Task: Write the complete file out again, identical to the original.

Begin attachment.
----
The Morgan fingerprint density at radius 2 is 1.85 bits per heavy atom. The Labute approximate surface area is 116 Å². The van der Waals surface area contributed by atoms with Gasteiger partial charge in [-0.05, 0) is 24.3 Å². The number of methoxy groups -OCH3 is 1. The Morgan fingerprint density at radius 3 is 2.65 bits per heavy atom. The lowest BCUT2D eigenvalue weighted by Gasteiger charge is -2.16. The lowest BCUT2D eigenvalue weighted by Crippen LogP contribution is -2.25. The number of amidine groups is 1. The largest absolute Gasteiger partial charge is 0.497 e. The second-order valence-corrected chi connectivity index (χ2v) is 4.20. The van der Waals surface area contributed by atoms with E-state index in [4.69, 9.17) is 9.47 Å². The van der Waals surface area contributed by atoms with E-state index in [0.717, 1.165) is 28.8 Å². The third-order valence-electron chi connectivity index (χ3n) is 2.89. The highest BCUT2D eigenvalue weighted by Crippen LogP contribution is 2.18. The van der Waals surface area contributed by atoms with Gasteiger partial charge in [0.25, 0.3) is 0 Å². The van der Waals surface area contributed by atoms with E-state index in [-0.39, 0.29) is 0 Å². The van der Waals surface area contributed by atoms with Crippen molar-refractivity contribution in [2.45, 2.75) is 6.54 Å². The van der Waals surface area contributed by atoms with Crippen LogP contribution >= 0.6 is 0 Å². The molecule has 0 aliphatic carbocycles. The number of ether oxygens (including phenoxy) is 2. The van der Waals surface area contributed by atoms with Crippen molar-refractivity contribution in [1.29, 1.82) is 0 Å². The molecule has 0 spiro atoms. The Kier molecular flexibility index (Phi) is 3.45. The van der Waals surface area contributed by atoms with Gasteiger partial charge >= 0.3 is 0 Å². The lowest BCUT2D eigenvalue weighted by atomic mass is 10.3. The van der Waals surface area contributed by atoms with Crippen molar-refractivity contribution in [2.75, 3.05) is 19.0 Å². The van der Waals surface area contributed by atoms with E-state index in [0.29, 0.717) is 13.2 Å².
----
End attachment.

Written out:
The Morgan fingerprint density at radius 2 is 1.85 bits per heavy atom. The Labute approximate surface area is 116 Å². The van der Waals surface area contributed by atoms with Gasteiger partial charge in [-0.05, 0) is 24.3 Å². The number of methoxy groups -OCH3 is 1. The Morgan fingerprint density at radius 3 is 2.65 bits per heavy atom. The lowest BCUT2D eigenvalue weighted by Gasteiger charge is -2.16. The lowest BCUT2D eigenvalue weighted by Crippen LogP contribution is -2.25. The number of amidine groups is 1. The largest absolute Gasteiger partial charge is 0.497 e. The second-order valence-corrected chi connectivity index (χ2v) is 4.20. The van der Waals surface area contributed by atoms with E-state index in [4.69, 9.17) is 9.47 Å². The van der Waals surface area contributed by atoms with E-state index in [0.717, 1.165) is 28.8 Å². The third-order valence-electron chi connectivity index (χ3n) is 2.89. The highest BCUT2D eigenvalue weighted by Crippen LogP contribution is 2.18. The van der Waals surface area contributed by atoms with Gasteiger partial charge in [0.25, 0.3) is 0 Å². The van der Waals surface area contributed by atoms with E-state index in [-0.39, 0.29) is 0 Å². The van der Waals surface area contributed by atoms with Crippen molar-refractivity contribution in [2.45, 2.75) is 6.54 Å². The van der Waals surface area contributed by atoms with Crippen LogP contribution >= 0.6 is 0 Å². The molecule has 0 aliphatic carbocycles. The number of ether oxygens (including phenoxy) is 2. The van der Waals surface area contributed by atoms with Crippen molar-refractivity contribution in [1.29, 1.82) is 0 Å². The molecule has 0 spiro atoms. The Kier molecular flexibility index (Phi) is 3.45. The van der Waals surface area contributed by atoms with Gasteiger partial charge >= 0.3 is 0 Å². The lowest BCUT2D eigenvalue weighted by atomic mass is 10.3. The van der Waals surface area contributed by atoms with Crippen molar-refractivity contribution in [2.75, 3.05) is 19.0 Å². The van der Waals surface area contributed by atoms with E-state index in [0.29, 0.717) is 13.2 Å².